The impact of COVID on eCommerce

Find out how the COVID-19 pandemic and lockdowns have changed the way we shop.

There is no doubt that the pandemic has been a challenge for everyone on many levels. Our personal health has been threatened, and mental wellbeing is difficult to maintain in such uncertainty.

Specialised Shopify agency Chorus Commerce has reviewed 100 of their own clients to evaluate the impact this time has had on the business of online shopping.

During the lockdown, we became reliant on the internet for our shopping. We delighted in receiving our favourite brands through postal services. The rise in eCommerce is exciting, as the sector is seeing a 12-year high for sales. Not since 2008 has there been such a wave of popularity for buying from online stores.

However, this was a moving story, and while the start of lockdown was terrific for most, by the end, the economic uncertainty kicked in. For instance, at the beginning of lockdown hair care products, gifts, health products, and DIY were up close to or over 100% of previous levels.

By the end of the period though, the numbers were down dramatically. Only jewellery and fashion maintained a positive trend.

Our move to DIY

While we looked towards the internet for products to undertake home improvement. As we saw services that we generally rely on close down for the period, we changed our habits and looked to do it all for ourselves. Around 40% of Brits were said to have undertaken a home improvement project during the furlough period and the cancellation of weekend and evening plans.

Equally, there was a disturbing trend for home haircuts. There was a massive rise in the internet searches for how to cut hair. Indeed, social media was strewn with pictures of the disasters that happened as a result.

It is not surprising that as the lockdown progressed that this demand lessened. It was also predictable that once we could, we would go back to the professionals who actually know what they are doing. Therefore, the time in the sun for eCommerce in these sectors was welcome but never sustainable.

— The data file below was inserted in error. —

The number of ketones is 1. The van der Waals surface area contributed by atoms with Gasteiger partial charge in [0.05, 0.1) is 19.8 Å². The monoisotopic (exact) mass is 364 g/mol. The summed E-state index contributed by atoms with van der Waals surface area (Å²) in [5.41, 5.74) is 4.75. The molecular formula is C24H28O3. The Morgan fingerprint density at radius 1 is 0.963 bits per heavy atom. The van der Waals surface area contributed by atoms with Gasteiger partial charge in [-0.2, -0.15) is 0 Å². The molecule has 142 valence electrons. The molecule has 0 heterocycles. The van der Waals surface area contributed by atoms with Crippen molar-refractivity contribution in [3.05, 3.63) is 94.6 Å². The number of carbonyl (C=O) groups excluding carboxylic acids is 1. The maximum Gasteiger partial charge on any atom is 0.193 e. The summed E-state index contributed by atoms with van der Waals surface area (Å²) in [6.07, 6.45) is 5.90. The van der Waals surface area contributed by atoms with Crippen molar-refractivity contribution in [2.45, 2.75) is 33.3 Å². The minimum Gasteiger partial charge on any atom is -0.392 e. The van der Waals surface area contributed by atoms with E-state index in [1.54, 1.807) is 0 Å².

Fashion and jewellery

There was a boost to eCommerce shopping in fashion and jewellery but nowhere to the same level as other sectors. Yet, while there wasn’t a significant lift in demand at the start of the lockdown, there was no drop either.

It is not surprising when fashion and jewellery could be considered a luxury item. When we are living a financially uncertain life, we might not feel like we can splash out.

There may be other reasons why there was a lack of demand. During this period, there were no weddings and formal events were cancelled. People had also stopped travelling for business, and conventions were cancelled.

Equally, people had no need for the holiday wardrobe shop. Finally, with people working from home, most potential buyers succumbed to pyjamas and sweatpants – so no need for new shirts, ties, and shoes.

So, if there was so much loss of demand, how come ordering still went up? Well, first, jewellery is often chosen as gifts. Second, people have been internet surfing and buying lots – the problem – they are also returning a lot of products. Yet, the good news in this second point for sellers of clothes is that people were less willing to go to the post office to make the return.

Looking to the future

The trends of rise-and-fall in eCommerce might merely be the same uncertainty felt by the rest of society. However, there is no doubt that online shopping is going to get bigger the more we are encouraged to stay at home.

What is worth noting though is that more businesses will have been preparing for the second wave and organising to see products online and deliver remotely. Therefore, while the demand will likely continue to be high, there is also a chance that the competition will get fiercer.

Consequently, for those looking to sell online, there is more pressure than ever to have an easily accessible online store and digital presence. There is a group of the population that has only ever bought in person and will need help to find their favourite brand online. It is more vital than ever to hold the customer by the hand and guide them to purchase.

In short, industries will need to adapt their approach as culture changes. The backbone of the national economy is going to change, and everyone is going to have to find a way of working differently.

It is not just that we are working from home now but also shopping from home. Companies are going to have to adapt and show agility in such a changing landscape.

Laura McLoughlin is a Digital PR based in Armagh, NI. She has previous experience as a website editor and journalist. She currently works with Chorus Commerce.

Photo by Igor Miske